Four formidable first-year students

Sechaba Maleka, Siyamthanda Mtyeku, David Obagbuwa and Elliot Nogo​.

This year, the FHMS welcomes four exceptional students into the 2020 intake of medical students. They are David Obagbuwa, who is 15 years old and turns 16 in March; Siyamthanda Mtyeku, who achieved seven distinctions in matric despite living in a shack he shared with four other people; Elliot Nogo, who has been working as a nurse in rural Eastern Cape; and Sechaba Maleka, who already has a PhD in Nuclear Medicine (Radiobiology).

All four students have dreamt of studying medicine from an early age, and each one of them said their admission to Stellenbosch University is a dream come true.

Asked how it feels to be studying medicine at 15, David said it was “wonderful” and that he intends to graduate at 21. “Hopefully that will be a record. I am happy to own that!”

David, who is from Lagos, Nigeria, moved to South Africa with his family when he was 11. He attended the Kharwastan Secondary School and went into grade nine when he was 11.

“There was a misunderstanding with the grades. My parents knew I'd done one year of high school so they put me in the second year of high school here, but I should have been in grade eight. I coped with the work and the school allowed me to stay where I was. The teachers were excellent – friendly, interactive and helpful.”

He said he's completely accustomed to “hanging around with people three to four years older than me” - and that he feels completely welcome at Stellenbosch. His family, still in Durban, miss him very much and call every day, he added.

“I put all my efforts into my matric exams because I wanted to come to Stellenbosch as they have an astounding medical history.”

Asked about his long-term plans, David said he hopes to become a surgeon. “I am still deciding between cardiothoracic surgery or neurosurgery.

“My family always reminds me that I’ve always wanted to help people. In the long-term I want to do it on a larger scale. I want to save lives, make people happy and put smiles on their faces. This is a way to do it – and it will make me happy too.”

David said his role model as a youngster was the famous US neurosurgeon Ben Carson. “I watched a movie about him and read his books. He came from a poor background and worked his way up. That inspired me.”

Siyamthanda, who got an 85 percent average for matric and was the top matric pupil at Sinenjongo High School, said he was delighted to be in his first year of medicine at Stellenbosch. “It hasn’t sunk in yet,” he said. “It’s an amazing, indescribable feeling to know that I have made it this far. It’s the start of a whole new journey.”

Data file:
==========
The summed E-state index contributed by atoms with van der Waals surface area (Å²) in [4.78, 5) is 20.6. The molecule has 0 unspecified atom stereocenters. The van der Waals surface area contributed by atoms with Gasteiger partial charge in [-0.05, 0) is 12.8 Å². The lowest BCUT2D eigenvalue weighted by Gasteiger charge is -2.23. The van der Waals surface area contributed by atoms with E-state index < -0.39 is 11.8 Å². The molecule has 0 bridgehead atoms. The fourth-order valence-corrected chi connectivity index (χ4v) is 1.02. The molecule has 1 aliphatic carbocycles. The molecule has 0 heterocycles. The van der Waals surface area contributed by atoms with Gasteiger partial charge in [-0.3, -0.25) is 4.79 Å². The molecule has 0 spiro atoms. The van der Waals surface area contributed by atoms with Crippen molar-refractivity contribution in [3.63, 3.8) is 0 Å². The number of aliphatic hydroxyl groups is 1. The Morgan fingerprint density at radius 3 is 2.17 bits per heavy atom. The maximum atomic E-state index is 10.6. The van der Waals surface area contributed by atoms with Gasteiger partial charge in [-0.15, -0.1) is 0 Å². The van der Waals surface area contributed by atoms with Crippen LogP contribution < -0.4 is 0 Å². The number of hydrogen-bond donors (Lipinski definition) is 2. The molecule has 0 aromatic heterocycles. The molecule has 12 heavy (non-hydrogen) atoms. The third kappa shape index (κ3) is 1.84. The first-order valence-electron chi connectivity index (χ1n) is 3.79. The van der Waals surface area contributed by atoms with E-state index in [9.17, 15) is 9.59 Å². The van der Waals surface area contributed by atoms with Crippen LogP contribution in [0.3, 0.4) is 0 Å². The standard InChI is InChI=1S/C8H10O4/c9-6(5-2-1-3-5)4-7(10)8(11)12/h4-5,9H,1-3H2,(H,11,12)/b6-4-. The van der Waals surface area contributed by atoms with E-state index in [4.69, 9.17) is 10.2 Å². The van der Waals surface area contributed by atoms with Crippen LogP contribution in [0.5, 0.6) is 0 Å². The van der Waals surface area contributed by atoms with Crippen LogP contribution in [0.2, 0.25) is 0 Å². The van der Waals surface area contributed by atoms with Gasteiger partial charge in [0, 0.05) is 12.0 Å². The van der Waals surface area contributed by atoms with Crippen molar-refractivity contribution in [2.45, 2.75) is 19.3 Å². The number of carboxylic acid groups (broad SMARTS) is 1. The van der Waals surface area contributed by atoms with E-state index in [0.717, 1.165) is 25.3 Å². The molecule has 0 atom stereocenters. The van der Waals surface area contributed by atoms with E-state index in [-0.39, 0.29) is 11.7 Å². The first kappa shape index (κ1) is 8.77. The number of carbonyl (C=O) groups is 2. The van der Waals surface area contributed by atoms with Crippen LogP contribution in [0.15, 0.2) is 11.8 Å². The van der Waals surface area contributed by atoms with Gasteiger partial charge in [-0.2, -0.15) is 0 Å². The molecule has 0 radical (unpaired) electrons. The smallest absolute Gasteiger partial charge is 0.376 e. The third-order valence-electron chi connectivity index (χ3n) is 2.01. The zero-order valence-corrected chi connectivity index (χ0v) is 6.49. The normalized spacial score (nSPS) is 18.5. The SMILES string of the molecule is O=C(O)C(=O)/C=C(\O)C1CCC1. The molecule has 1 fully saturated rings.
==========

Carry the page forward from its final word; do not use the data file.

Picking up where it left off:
Siyamthanda's parents live in East London. His father is a pensioner and his mother is the breadwinner. He lived with his late brother's widow in the Marikana informal settlement, near Jo Slovo, outside Milnerton in a shack situated close to a tavern.

He faced severe financial challenges – with a meal from the school feeding scheme as his only meal on some days.

Siyamthanda said he always wanted to be a doctor and has, from an early age, been drawn towards helping others. “In grade three, when my teacher asked what I wanted to be I said a doctor. I've always stuck with that!

“I was also inspired by my mother, who has worked as a nurse in East London for nearly twenty years. I grew up in a hospital environment. My mother taught me, at a young age, which medicines should be taken for different illnesses. We never went to the doctor as children.”

Asked how he managed to do so well despite his challenging circumstances, he said: “I did it the old-fashioned way – through hard work. I pushed myself. I worked out study methods. I also asked my school principal to allow me stay after hours at school so that I could have a quiet place to study. I studied individually and also worked with my peers in a study group. It also helped me to teach others.”

Siyamthanda’s goals for the future include, in the short term, to do well academically and to engage in student affairs.

In the long term, he hopes to graduate and specialise in neurology and to go on to do surgery.

“I would also like to become involved in medical research as well as the development of vaccines. I want to be a high-profile recognisable doctor who makes a contribution in medicine worldwide.”